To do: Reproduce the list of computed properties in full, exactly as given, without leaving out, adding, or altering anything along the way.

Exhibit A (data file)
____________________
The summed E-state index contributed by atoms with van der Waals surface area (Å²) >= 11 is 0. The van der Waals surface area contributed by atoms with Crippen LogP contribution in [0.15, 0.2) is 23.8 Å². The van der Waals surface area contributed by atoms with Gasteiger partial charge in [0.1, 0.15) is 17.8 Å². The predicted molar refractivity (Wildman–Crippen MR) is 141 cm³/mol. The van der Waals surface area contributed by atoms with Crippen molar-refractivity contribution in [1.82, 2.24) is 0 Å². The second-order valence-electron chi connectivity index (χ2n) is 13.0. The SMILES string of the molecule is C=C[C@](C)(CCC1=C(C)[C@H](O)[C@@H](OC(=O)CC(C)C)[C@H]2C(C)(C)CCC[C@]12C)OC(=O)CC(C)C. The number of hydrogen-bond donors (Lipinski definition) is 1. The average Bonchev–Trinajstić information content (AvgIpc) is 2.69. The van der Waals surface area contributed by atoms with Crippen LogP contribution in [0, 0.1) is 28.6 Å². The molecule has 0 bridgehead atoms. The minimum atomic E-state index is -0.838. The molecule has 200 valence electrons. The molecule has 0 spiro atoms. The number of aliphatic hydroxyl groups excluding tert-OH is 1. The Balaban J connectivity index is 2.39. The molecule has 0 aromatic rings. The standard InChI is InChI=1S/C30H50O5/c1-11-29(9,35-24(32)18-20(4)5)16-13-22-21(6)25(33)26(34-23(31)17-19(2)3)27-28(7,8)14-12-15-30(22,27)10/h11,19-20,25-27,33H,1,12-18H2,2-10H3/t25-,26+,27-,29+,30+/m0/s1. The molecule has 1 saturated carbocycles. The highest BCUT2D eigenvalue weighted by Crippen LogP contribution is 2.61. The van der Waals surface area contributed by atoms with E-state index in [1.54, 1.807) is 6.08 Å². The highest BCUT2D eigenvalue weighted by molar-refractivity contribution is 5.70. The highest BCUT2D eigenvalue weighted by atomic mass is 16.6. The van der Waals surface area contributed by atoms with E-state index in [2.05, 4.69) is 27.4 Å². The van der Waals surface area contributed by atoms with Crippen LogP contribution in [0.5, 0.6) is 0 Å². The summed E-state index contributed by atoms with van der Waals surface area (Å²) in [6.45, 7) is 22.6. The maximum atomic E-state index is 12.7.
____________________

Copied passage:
The summed E-state index contributed by atoms with van der Waals surface area (Å²) >= 11 is 0. The van der Waals surface area contributed by atoms with Crippen LogP contribution in [0.15, 0.2) is 23.8 Å². The van der Waals surface area contributed by atoms with Gasteiger partial charge in [0.1, 0.15) is 17.8 Å². The predicted molar refractivity (Wildman–Crippen MR) is 141 cm³/mol. The van der Waals surface area contributed by atoms with Crippen molar-refractivity contribution in [1.82, 2.24) is 0 Å². The second-order valence-electron chi connectivity index (χ2n) is 13.0. The SMILES string of the molecule is C=C[C@](C)(CCC1=C(C)[C@H](O)[C@@H](OC(=O)CC(C)C)[C@H]2C(C)(C)CCC[C@]12C)OC(=O)CC(C)C. The number of hydrogen-bond donors (Lipinski definition) is 1. The average Bonchev–Trinajstić information content (AvgIpc) is 2.69. The van der Waals surface area contributed by atoms with Crippen LogP contribution in [0, 0.1) is 28.6 Å². The molecule has 0 bridgehead atoms. The minimum atomic E-state index is -0.838. The molecule has 200 valence electrons. The molecule has 0 spiro atoms. The number of aliphatic hydroxyl groups excluding tert-OH is 1. The Balaban J connectivity index is 2.39. The molecule has 0 aromatic rings. The standard InChI is InChI=1S/C30H50O5/c1-11-29(9,35-24(32)18-20(4)5)16-13-22-21(6)25(33)26(34-23(31)17-19(2)3)27-28(7,8)14-12-15-30(22,27)10/h11,19-20,25-27,33H,1,12-18H2,2-10H3/t25-,26+,27-,29+,30+/m0/s1. The molecule has 1 saturated carbocycles. The highest BCUT2D eigenvalue weighted by Crippen LogP contribution is 2.61. The van der Waals surface area contributed by atoms with E-state index in [1.54, 1.807) is 6.08 Å². The highest BCUT2D eigenvalue weighted by molar-refractivity contribution is 5.70. The highest BCUT2D eigenvalue weighted by atomic mass is 16.6. The van der Waals surface area contributed by atoms with E-state index in [2.05, 4.69) is 27.4 Å². The van der Waals surface area contributed by atoms with Crippen LogP contribution in [0.5, 0.6) is 0 Å². The summed E-state index contributed by atoms with van der Waals surface area (Å²) in [6.45, 7) is 22.6. The maximum atomic E-state index is 12.7.